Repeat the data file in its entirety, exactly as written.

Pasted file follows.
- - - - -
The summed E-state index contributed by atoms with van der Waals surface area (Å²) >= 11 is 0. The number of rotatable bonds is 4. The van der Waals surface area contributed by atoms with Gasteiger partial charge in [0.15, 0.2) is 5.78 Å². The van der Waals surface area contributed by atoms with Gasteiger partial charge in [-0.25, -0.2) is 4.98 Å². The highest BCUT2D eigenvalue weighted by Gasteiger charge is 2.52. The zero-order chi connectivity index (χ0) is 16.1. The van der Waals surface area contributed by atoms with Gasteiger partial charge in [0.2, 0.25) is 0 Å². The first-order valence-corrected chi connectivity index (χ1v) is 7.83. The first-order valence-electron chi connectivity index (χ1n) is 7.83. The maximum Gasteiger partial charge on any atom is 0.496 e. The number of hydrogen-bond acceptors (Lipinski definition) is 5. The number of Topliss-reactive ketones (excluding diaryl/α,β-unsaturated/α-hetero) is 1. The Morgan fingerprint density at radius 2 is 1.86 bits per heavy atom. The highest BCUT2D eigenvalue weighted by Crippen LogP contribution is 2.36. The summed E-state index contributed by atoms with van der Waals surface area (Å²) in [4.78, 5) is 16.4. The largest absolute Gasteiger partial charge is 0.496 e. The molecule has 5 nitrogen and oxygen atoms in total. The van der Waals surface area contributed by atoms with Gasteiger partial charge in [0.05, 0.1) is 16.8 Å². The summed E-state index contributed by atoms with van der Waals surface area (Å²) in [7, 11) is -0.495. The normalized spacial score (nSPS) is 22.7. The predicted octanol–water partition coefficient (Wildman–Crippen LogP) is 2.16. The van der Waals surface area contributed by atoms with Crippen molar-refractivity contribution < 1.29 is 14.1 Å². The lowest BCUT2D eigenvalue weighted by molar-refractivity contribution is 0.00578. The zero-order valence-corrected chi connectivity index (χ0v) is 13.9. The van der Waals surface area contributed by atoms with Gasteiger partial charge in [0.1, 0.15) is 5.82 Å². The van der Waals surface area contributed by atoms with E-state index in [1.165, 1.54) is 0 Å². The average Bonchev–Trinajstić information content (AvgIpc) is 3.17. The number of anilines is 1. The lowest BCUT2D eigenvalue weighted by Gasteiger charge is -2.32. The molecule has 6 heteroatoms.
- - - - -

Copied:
The summed E-state index contributed by atoms with van der Waals surface area (Å²) >= 11 is 0. The number of rotatable bonds is 4. The van der Waals surface area contributed by atoms with Gasteiger partial charge in [0.15, 0.2) is 5.78 Å². The van der Waals surface area contributed by atoms with Gasteiger partial charge in [-0.25, -0.2) is 4.98 Å². The highest BCUT2D eigenvalue weighted by Gasteiger charge is 2.52. The zero-order chi connectivity index (χ0) is 16.1. The van der Waals surface area contributed by atoms with Gasteiger partial charge in [0.2, 0.25) is 0 Å². The first-order valence-corrected chi connectivity index (χ1v) is 7.83. The first-order valence-electron chi connectivity index (χ1n) is 7.83. The maximum Gasteiger partial charge on any atom is 0.496 e. The number of hydrogen-bond acceptors (Lipinski definition) is 5. The number of Topliss-reactive ketones (excluding diaryl/α,β-unsaturated/α-hetero) is 1. The Morgan fingerprint density at radius 2 is 1.86 bits per heavy atom. The highest BCUT2D eigenvalue weighted by Crippen LogP contribution is 2.36. The summed E-state index contributed by atoms with van der Waals surface area (Å²) in [4.78, 5) is 16.4. The largest absolute Gasteiger partial charge is 0.496 e. The molecule has 5 nitrogen and oxygen atoms in total. The van der Waals surface area contributed by atoms with Gasteiger partial charge in [0.05, 0.1) is 16.8 Å². The summed E-state index contributed by atoms with van der Waals surface area (Å²) in [7, 11) is -0.495. The normalized spacial score (nSPS) is 22.7. The predicted octanol–water partition coefficient (Wildman–Crippen LogP) is 2.16. The van der Waals surface area contributed by atoms with Crippen molar-refractivity contribution < 1.29 is 14.1 Å². The lowest BCUT2D eigenvalue weighted by molar-refractivity contribution is 0.00578. The zero-order valence-corrected chi connectivity index (χ0v) is 13.9. The van der Waals surface area contributed by atoms with Gasteiger partial charge in [0.1, 0.15) is 5.82 Å². The van der Waals surface area contributed by atoms with E-state index in [1.165, 1.54) is 0 Å². The average Bonchev–Trinajstić information content (AvgIpc) is 3.17. The number of anilines is 1. The lowest BCUT2D eigenvalue weighted by Gasteiger charge is -2.32. The molecule has 6 heteroatoms.